Therefore, your interviewer's questions will most likely be focused on whether you know how to successfully and efficiently conduct A/B tests.

If that's how you properly run an A/B test, let's look at an example from start to finish.

Let's imagine we have a banner for a software product featuring a call-to-action. Now, let's say we had two versions we'd like to test, one with a very minimal amount of words-A and one with a little more information-B.

First of all, we must design our A/B test for these banners.

Given that the difficulty in question features a CTA, we can figure that the most insightful metric, in this case, is click through rate.

The version that pushes more people to click is the clear winner.

Next, we must decide on an adequate sample size for our experiment.

The sample size of your tests has a lot to do with the p-value in your results.

Ultimately, you need a large enough number of users to demonstrate statistical significance after your experiment. Otherwise, the results may not be that trustworthy or accurate.

Remember that the p-value is the measure of this significance. If the sample size is too small, chances are that your p-value will be high, which says that your results are insignificant and, thus, probably a byproduct of randomness.

However, suppose there is a significant difference in the variants.

In that case, you can be confident in your results with a smaller sample size.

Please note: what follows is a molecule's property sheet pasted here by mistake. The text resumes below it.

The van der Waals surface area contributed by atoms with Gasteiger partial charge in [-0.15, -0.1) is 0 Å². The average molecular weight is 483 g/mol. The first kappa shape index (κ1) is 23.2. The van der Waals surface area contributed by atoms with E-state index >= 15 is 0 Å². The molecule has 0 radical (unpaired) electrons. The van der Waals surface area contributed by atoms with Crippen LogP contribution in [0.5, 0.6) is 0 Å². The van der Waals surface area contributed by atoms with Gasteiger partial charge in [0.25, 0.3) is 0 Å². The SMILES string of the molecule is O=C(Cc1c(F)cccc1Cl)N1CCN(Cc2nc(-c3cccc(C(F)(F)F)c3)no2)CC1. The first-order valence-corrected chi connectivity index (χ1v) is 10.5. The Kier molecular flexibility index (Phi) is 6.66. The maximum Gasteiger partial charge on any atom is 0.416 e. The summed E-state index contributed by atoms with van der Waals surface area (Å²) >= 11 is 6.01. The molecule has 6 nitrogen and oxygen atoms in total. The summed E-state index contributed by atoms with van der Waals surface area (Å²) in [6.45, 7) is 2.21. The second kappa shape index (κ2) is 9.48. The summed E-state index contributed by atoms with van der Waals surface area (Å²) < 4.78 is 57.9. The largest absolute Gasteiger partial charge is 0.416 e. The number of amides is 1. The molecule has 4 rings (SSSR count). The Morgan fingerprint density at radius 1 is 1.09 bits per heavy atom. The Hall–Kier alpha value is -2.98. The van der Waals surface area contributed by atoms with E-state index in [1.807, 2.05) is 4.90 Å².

In other words, if our CTA version A covers 60% more users than version B after testing a sample of 1,000 users, we can be confident that version A performs better.

This is because the sample size of 1,000 users is adequate.

However, suppose version A only had a 10% difference. In that case, we'd probably need to increase the sample size substantially to be confident in the significance of our results.

Again, the sample size necessary has everything to do with the p-value of your results.

The size must be large enough to demonstrate that your results are statistically significant, not simply random.

As we mentioned earlier, your p-value is .05 or less, indicating a 5% or less chance that the outcomes could be a product of randomness and chance.

Ultimately, the sample size in your A/B tests should be increased, and the runtimes should continue until your results demonstrate this 95% confidence level.

*Determining the size of your sample is the most statistically heavy part of the A/B testing process. We understand it can be a little confusing, especially if you don't have much experience in statistics. **This article** can be beneficial in determining what sample size you'd need for your A/B experiments.*

After we've run our test on these CTA banners, we must interpret our results.

Generally speaking, the A/B software of your choice will show you the difference in measured metrics and a margin of error.

For example, let's imagine that version A converted 18% of its visitors and version B 10% with a margin of error of 2.3%.

Therefore, implementing version A as the chosen banner results in an 8% "lift" or difference between the two versions.

It should be no surprise that version A is the winner in this A/B test.

Nobody can tell you precisely what A/B testing interview questions will be thrown your way during your upcoming PM interview.

However, there are some common ones that we've compiled below from previously asked product manager and data science interview questions. Not only that, but if you get a good handle on everything we've mentioned so far, you should have the tools to answer any unforeseen or off-the-cuff A/B questions.

A/B tests, as the name suggests, only compare two variables. If too many variables are included in an A/B test, it becomes difficult to discern why one version outperformed the other.